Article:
Death and mortality for Hopkins carry a tint of compassion and mourn; for Houseman, however, death and mortality are nothing more but the logical end of one’s logical or illogical life. Houseman depicts life and death in colors that are characteristic of traditional Greek tragedy, while Hopkins seeks to give mortality a more humanistic and earthier coloring: “It will come to such sights colder / By and by, nor spare a sigh / Though worlds of wanwood leafmeal lie; And yet you will weep and know why”.
For Hopkins, death is the inevitable end of one’s life, but less glorious and more natural, as well as more understandable to the reader than mortality depicted by Houseman. Certainly, it is difficult to disagree to Houseman in that “Now you will not swell the rout / Of lads that wore their honours out, / Runners whom renown outran / And the name dies before the man”, but a common reader will hardly agree that dying young is the best instrument of preserving one’s glory.
More than that and against Houseman’s beliefs, mortality and death will always associate with mourning, especially when death breaks the lives of young and increasingly strong men. That is why to realize the true essence of death means to realize the true meaning of life, and whenever we seek to justify the tragedy and inevitability of one’s death, we cannot escape mournful feelings. Mortality is in no way the means to preserve one’s dignity; nor is it the means to preserve one’s positive and successful image in human memory.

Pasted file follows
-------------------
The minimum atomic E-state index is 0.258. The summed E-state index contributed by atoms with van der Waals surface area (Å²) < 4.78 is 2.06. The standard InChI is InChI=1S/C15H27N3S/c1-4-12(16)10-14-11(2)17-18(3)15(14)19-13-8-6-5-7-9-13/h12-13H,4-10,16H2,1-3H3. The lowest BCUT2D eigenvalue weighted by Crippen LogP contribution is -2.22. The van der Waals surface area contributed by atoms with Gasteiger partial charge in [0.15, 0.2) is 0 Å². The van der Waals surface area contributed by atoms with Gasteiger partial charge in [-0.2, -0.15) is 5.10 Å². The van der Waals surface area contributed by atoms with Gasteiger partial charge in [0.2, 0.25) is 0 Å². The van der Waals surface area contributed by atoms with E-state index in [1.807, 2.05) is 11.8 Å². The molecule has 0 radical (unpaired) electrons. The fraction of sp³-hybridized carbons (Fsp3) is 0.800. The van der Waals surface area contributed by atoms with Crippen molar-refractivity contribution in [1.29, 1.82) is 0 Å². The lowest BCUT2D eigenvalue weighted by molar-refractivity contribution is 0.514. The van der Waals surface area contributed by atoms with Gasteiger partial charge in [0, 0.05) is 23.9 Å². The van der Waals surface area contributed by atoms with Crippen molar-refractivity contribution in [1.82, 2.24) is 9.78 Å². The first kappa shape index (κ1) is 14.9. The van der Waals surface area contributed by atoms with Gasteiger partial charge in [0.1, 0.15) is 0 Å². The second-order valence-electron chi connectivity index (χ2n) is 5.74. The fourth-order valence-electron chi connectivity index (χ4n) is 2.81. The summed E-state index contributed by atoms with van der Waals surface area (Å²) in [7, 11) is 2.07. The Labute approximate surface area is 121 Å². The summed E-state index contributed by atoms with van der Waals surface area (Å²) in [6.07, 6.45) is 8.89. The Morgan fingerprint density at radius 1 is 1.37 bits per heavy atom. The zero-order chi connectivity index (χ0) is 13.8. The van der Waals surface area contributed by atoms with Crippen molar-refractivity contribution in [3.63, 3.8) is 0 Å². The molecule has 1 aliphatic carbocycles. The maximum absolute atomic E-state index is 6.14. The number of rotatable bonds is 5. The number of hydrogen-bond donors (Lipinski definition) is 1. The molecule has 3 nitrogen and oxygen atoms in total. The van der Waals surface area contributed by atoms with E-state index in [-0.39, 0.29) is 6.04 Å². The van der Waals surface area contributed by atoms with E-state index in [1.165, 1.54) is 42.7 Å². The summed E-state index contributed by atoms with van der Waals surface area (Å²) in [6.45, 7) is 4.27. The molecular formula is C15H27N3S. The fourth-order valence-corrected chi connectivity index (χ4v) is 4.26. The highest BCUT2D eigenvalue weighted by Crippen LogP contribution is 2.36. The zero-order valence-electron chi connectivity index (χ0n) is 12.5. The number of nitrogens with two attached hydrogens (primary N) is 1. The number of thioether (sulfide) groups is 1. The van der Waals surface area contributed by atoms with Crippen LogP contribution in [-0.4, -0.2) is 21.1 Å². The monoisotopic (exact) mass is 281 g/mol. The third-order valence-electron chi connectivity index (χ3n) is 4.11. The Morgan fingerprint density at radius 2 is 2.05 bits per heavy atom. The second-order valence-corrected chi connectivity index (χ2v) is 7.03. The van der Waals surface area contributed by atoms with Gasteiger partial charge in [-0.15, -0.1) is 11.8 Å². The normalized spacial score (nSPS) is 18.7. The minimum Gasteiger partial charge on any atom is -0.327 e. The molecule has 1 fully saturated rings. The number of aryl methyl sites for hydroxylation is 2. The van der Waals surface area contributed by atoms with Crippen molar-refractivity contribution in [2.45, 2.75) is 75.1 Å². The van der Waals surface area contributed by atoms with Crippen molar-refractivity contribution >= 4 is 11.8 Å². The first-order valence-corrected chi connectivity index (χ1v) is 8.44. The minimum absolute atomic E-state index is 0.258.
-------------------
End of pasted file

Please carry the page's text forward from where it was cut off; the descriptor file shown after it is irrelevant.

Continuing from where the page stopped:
Mortality is just another component of one’s life, and whether we are able to assess the benefits of full life in their true colors will depend on our ability to recognize the critical nature of mortality as the transition between the two different worlds. Conclusion In his poem, Hopkins seeks to establish an image of mortality and death as the inevitable component of one’s life. Moreover, for Hopkins to realize the essence of death means to realize the true meaning of life, where mortality is always associated with humanism, compassion, and morning.
Death for Houseman stands out as the instrument of preserving one’s glory and as a logical culmination of one’s individual progress. As a result, such death and such attitudes toward mortality leave no room for compassion but depict them in dry black and white colors. In this context, Hopkins’ account of mortality seems more humanistic and compassionate than that of Houseman, and whenever the reader tries to find moral reconciliation and peace, Hopkins’ poetry can readily serve the foundation for the emergence of the humane, mournful image of mortality, so close and understandable to the reader.
Hopkins, G. M. “Spring and Fall: To A Young Child. ” 1880. Poemtree. 12 April 2009. http://www. poemtree. com/poems/SpringAndFall. htm Houseman, A. E. “To An Athlete Dying Young. ” 1896. Bartleby. com. 12 April 2009. http://www. bartleby. com/103/32. html Houseman, A. E. “When I Was One-and-Twenty. ” 1896. Bartleby. com. 12 April 2009. http://www. bartleby. com/123/13. html